CAPITOL HILL – A U.S. senator is pushing an effort to protect unknowing consumers who rent potentially unsafe cars from rental car companies that do not follow safety recalls.
Sen. Barbara Boxer, D-Calif. wants to make it mandatory for car rental companies to respond to all recalls.
She says most of the major car rental companies have refused to sign a pledge that they will fix cars recalled.
Hertz Rent-A-Car is the only company to sign the pledge. Hertz represents 18 percent of the $31 billion dollar rental industry.
There are about 1.6 million rental cars on the road. Half of them are sold each year to consumers as used cars.
The pledge states, “Effective immediately, our company is making a permanent commitment to not rent out of sell any vehicles under safety recall until the defect has been remedied.”
Boxer says Enterprise, Avis and Dollar-Thrifty have refused to sign the pledge.
“No rental car company should allow an unsafe car to ever be rented or sold to the consumer without being fixed to the manufacturer’s specifications” she says.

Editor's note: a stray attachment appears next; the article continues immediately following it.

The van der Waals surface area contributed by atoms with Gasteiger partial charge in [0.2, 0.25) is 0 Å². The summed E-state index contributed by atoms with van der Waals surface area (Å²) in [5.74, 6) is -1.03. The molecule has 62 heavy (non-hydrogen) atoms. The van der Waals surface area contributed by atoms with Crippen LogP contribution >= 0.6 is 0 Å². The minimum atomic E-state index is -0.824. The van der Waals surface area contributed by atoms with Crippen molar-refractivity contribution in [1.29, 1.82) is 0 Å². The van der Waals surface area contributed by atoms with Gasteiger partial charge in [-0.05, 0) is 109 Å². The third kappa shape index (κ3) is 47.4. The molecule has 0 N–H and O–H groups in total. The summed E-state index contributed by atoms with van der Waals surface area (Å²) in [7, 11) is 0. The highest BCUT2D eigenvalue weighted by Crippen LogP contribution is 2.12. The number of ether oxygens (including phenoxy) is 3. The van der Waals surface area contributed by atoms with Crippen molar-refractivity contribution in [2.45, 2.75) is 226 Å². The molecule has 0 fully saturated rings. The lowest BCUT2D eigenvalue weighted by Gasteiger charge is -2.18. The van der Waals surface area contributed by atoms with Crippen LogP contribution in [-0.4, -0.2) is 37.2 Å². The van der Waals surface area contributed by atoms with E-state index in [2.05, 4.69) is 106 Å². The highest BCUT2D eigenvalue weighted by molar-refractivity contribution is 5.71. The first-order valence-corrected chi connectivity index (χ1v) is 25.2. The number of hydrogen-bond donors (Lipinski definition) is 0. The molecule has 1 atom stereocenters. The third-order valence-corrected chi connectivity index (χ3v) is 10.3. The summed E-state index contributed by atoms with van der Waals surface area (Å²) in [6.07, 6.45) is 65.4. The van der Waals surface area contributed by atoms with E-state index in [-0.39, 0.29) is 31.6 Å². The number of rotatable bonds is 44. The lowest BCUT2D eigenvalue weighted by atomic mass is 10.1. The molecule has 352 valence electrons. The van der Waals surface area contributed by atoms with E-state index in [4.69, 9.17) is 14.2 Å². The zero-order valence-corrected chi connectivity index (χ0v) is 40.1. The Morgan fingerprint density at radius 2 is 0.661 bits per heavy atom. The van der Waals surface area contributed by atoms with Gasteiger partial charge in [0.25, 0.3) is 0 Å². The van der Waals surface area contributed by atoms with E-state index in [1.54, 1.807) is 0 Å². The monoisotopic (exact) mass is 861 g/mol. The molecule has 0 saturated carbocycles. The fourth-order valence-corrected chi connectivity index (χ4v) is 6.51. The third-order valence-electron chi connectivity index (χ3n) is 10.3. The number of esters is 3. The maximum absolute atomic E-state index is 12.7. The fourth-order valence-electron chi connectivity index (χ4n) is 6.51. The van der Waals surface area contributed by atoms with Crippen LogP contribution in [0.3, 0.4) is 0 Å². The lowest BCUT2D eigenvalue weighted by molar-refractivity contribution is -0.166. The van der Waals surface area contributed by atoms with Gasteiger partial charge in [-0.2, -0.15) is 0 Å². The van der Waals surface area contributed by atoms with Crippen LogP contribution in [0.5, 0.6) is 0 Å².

“We want the burden to be on the company. The company knows that the car’s under recall, that there’s a clear paper trail.”
Boxer spoke about the issue at a Capitol Hill news conference, alongside Cally Houck. Houck’s two daughters, Raechel and Jacqueline, died in a crash in a rented PT Cruiser in October 2004.
Houck says the car was under a safety recall and the safety problem caused the crash.
There’s no estimate on how many defective cars there are in the rental fleet. The rental car companies say their cars are safe. But Boxer plans to push ahead with the Raechel and Jacqueline Houck Safe Rental Car Act, making it mandatory for car rental companies to respond to all recalls.
The Houck family won a $15 million “>wrongful-death lawsuit against Enterprise in June 2010. The month before the accident, Daimler Chrysler sent out recall notices for 435,000 PT Cruisers from 2002 through 2005. The notice stated that the power steering hose could leak, resulting in a fire.